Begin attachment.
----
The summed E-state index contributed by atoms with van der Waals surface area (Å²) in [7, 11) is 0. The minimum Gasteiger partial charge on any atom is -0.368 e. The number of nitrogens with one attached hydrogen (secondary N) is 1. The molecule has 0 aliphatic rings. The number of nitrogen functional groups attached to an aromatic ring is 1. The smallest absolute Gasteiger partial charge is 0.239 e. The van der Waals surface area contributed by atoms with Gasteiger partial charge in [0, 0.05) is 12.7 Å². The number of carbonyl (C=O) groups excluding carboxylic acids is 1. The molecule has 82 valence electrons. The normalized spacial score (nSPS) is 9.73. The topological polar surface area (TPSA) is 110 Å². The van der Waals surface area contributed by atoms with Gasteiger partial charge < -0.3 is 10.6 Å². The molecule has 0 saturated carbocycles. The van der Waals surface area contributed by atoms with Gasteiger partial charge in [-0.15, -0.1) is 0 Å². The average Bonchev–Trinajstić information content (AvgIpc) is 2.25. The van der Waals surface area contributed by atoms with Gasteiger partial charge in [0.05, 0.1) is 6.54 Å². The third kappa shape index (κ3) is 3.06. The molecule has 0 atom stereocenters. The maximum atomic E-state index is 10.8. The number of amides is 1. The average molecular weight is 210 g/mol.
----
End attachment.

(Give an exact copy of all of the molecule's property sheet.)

The summed E-state index contributed by atoms with van der Waals surface area (Å²) in [7, 11) is 0. The minimum Gasteiger partial charge on any atom is -0.368 e. The number of nitrogens with one attached hydrogen (secondary N) is 1. The molecule has 0 aliphatic rings. The number of nitrogen functional groups attached to an aromatic ring is 1. The smallest absolute Gasteiger partial charge is 0.239 e. The van der Waals surface area contributed by atoms with Gasteiger partial charge in [0, 0.05) is 12.7 Å². The number of carbonyl (C=O) groups excluding carboxylic acids is 1. The molecule has 82 valence electrons. The normalized spacial score (nSPS) is 9.73. The topological polar surface area (TPSA) is 110 Å². The van der Waals surface area contributed by atoms with Gasteiger partial charge < -0.3 is 10.6 Å². The molecule has 0 saturated carbocycles. The van der Waals surface area contributed by atoms with Gasteiger partial charge in [-0.15, -0.1) is 0 Å². The average Bonchev–Trinajstić information content (AvgIpc) is 2.25. The van der Waals surface area contributed by atoms with Gasteiger partial charge in [0.05, 0.1) is 6.54 Å². The third kappa shape index (κ3) is 3.06. The molecule has 0 atom stereocenters. The maximum atomic E-state index is 10.8. The number of amides is 1. The average molecular weight is 210 g/mol.